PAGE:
Duvar English

Turkey’s Saturday Mothers, a group who has been holding vigils for their relatives who disappeared or were killed in suspicious circumstances in the 90s, held its 772nd gathering on Jan. 11, this time asking justice for the Güçlükonak massacre which took place on Jan. 15, 1996 in the southeastern province of Şırnak’s Güçlükonak district.

The Güçlükonak massacre was one of many acts of inhumanity during which 11 Kurdish men in a minibus were first shot at and then burned. Turkish authorities declared that the massacre had been carried out by the outlawed Kurdistan Workers’ Party (PKK), however, a human rights delegation contended at the time that the security forces were responsible. Relatives of the victims of the massacre filed court cases; however, no result was obtained from any of the court cases.

This week’s statement by the Saturday Mothers was read by Gülseren Yoleri, the head of the Istanbul branch of Turkey’s Human Rights Association (İHD).

“We have been crying out for 772 weeks: Concerning grave crimes in which the security forces are alleged to have been involved, if the relevant perpetrators and the ones who are responsible are not determined and punished following an independent judiciary process, the state is the one to be blamed for these crimes,” Yoleri said.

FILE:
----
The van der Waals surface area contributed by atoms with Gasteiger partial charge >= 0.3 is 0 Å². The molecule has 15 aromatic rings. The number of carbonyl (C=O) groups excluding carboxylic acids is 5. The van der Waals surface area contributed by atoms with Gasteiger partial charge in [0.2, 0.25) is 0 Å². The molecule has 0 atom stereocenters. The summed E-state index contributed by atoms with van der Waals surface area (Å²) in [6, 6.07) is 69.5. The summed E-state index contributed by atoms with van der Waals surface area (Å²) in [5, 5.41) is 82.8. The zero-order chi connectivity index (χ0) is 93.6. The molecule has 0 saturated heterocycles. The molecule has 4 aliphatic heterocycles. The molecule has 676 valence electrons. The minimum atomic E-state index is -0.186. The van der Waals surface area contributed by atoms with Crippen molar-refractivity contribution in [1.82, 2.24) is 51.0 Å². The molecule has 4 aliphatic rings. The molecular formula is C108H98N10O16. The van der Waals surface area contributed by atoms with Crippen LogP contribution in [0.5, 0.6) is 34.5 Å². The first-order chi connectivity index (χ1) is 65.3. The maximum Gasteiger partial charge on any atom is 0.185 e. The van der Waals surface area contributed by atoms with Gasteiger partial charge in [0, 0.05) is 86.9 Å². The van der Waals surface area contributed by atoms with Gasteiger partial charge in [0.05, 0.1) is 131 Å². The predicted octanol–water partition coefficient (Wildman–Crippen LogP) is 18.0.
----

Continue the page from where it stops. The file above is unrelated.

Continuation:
Yoleri also said the Saturday Mothers will not give up on their insistence to hold their vigils in Istanbul’s Galatasaray Square.

In 2018, the authorities banned the group from gathering in the famous square, a popular pedestrian shopping area. Today, Turkey’s Saturday Mothers continue to meet in Istanbul — in front of the İHD office.

The Saturday Mothers is one of the longest-running peaceful protest movements in the world. On Saturdays since 1995, the families gather and demand justice for their relatives who disappeared and were killed allegedly after being detained by undercover units.

As many of the founding protesters are in their 80s and thereby are growing frail, their children are taking the reins. Some men are also seen joining the movement.

During the Jan. 11-dated protest, a girl also took the floor, saying she had lost her grandfather during the Güçlükonak massacre. “Grandfather, we owe you justice. Our longing for you will never end,” she said.

‘This state is deaf and dumb’

The mother of Ferhat Tepe, a reporter for now defunct pro-Kurdish Özgur Gündem newspaper who disappeared on June 28, 1993, also held a speech during the protest.

“We do not know what happened to Ferhat Tepe and many others. We are crying out loud, but this state is deaf and dumb. Why are they not finding the murderers? We are asking for justice,” Zübeyde Tepe said.